The COVID-19 crisis really has brought out the differences between risk takers and the risk averse, demonstrating which of us cautiously follow all the rules and which of us treat them as polite suggestions, to ignore as we please. In this blog post I’ll try to rehabilitate the reputation of the risk takers and share my hope that the Digital Health Ecosystem Wales will encourage risk takers and the risk averse to work together in harmony.
The NHS as an organisation is risk averse, no question. You could probably consider that its USP, because who wants to take risks where public health is concerned? The current crisis, however, is one of those moments where the biggest risk is to do nothing at all. So, NHS organisations have been forced to take some calculated risks and do so quickly and decisively.
For NHS Wales Informatics Service (NWIS), these calculated risks have been things like rolling out remote working, quickly integrating with new partners and rapidly widening the user base for certain clinical applications. It’s been fascinating to watch as many projects are pushed on at a pace that would previously have felt downright reckless.
When the risk averse are forced into taking risks, one of two outcomes are likely. The first is blind panic and certain doom, the second is a calm deep breath as they summon forth their inner maverick, that risk-taking hero they’ve been cultivating for situations just like this. But how do you cultivate such a hero in a “safety first” environment where projects must be agreed by a multitude of stakeholders before passing an untold number of reviews, form-filling exercises and rubber stamp procedures? Boundary pushing, that’s how.
Make sure you’ve always got mavericks pushing at the boundaries, starting with the boundaries of functionality. The reason is that anything new and unknown is inherently risky, and a maverick will embrace that risk with a pioneer spirit, learning more by pushing the boundaries further. Obviously, there must still be limits on risk, but we can make these “risk budgets” a whole lot more generous than we do for existing “safety first” functionality.
The second boundary we want mavericks pushing at is rules and red tape, the stuff that many projects may silently suffocate in. A maverick will scream for help, decrying the insanity of filling in 10 pages of “Form A” when it’s identical to “Form B”. If things look dire, a maverick won’t be afraid to make some calculated scissor-cuts through that red tape, spinning up unofficial development teams and commandeering a server to make sure their new app is delivered in time for pilot.
I believe that much of this maverick behaviour happens already in the NHS, but informally, unsanctioned and unacknowledged. Without it, I feel sure the NHS response to COVID-19 would have been much more like blind panic and certain doom. The problem with this boundary pushing being done informally, however, is that afterwards the gains are often lost, forgotten or worse - left neglected to become a future liability.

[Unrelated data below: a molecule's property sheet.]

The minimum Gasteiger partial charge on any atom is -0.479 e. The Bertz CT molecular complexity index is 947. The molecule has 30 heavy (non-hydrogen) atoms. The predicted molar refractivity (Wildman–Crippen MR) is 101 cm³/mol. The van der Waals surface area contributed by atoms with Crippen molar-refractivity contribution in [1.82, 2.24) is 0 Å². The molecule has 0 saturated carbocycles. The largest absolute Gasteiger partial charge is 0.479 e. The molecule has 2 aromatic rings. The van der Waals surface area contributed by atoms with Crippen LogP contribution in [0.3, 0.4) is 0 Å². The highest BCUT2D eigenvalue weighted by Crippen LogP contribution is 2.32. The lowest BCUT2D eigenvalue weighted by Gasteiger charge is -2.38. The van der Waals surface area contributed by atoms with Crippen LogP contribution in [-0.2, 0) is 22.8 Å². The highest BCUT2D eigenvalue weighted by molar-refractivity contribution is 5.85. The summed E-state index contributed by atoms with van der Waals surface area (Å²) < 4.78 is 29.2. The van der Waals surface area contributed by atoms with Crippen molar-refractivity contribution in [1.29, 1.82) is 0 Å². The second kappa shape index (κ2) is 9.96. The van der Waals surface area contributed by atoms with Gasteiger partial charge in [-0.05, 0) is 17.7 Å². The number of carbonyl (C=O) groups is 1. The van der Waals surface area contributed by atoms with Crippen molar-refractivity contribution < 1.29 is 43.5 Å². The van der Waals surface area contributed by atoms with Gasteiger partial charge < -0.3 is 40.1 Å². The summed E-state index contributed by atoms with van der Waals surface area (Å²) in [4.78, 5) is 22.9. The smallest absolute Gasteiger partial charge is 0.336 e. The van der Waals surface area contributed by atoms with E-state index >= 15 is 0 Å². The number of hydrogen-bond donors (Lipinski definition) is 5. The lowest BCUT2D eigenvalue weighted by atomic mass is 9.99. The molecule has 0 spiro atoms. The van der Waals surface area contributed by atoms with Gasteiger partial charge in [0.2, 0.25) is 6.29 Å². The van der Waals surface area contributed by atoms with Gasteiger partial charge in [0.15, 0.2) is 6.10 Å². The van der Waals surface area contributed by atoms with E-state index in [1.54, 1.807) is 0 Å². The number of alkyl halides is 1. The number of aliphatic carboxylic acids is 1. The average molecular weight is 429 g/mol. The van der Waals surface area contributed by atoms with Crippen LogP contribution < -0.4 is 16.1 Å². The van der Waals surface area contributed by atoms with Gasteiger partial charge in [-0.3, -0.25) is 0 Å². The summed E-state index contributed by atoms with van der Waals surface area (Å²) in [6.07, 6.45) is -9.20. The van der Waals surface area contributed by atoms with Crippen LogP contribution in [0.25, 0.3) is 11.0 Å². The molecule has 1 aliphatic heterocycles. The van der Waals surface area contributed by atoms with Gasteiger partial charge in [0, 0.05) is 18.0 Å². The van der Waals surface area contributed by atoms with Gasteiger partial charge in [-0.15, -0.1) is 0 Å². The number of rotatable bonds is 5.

Many tech companies acknowledge and formalise this kind of boundary pushing with agile workflows. Sprints and SRE style error budgets provide a safe space for mavericks to experiment with new functionality. Regular retrospectives, deployments and use of CI/CD pipelines help to keep the red tape well pruned. These are exactly the approaches we’ve aimed to adopt with our work on the Digital Health Ecosystem Wales programme.
Our aims for the Ecosystem are to lay the foundations for simpler integration with and within NHS Wales, starting with a Developer Portal and API platform. Even just getting started with that work has required a fair amount of boundary pushing, redefining roles and team structures to better fit with a more agile development process, experimenting with new models of collaboration and communication between industry and the NHS and taking advantage of the cloud for developing and deploying applications. Some of these things are still something of a novelty for NWIS, and a real puzzle when it comes to formal assurance.
My hope is that over the next year, we’ll look back at these early frontiers as familiar territory and see mavericks at NHS Wales as key members of agile teams, pioneers who are well provisioned to explore and map out ways we can improve healthcare with technology. As much as we may enjoy the safety of home, we never know when we’ll be forced to look beyond it, maybe leaving the map completely and venturing off into the unknown.
Some Examples of COVID-19 Boundary Pushing
I spoke to people working on projects in response to COVID-19 and asked them what boundaries they’ve seen pushed to accelerate their work.
Phill Cann – COVID-19 Mortality Document Sheet
Phill helped develop the e-Form used to record deaths from COVID-19, an important tool for providing daily numbers to Public Health Wales, so clearly, they needed a release as soon as possible. Patient safety was still paramount, but Phill says that they were willing accept minor data integrity issues for the first roll out. They treated it as an MVP, Minimum Viable Product, and then improved it with frequent releases afterwards, adding validation and swapping out freeform text fields for pre-defined dropdowns.
MVPs are not unheard of in NHS Wales, but the bar is often set so high that it might be an acronym for Maximum Viable Product. Phill’s example illustrates the worth in assessing the payoff of lower reliability targets against the potential pain. Data issues can be painful, but we can’t avoid 100% of them, what we can do is set targets and regularly review them against the cost of achieving them.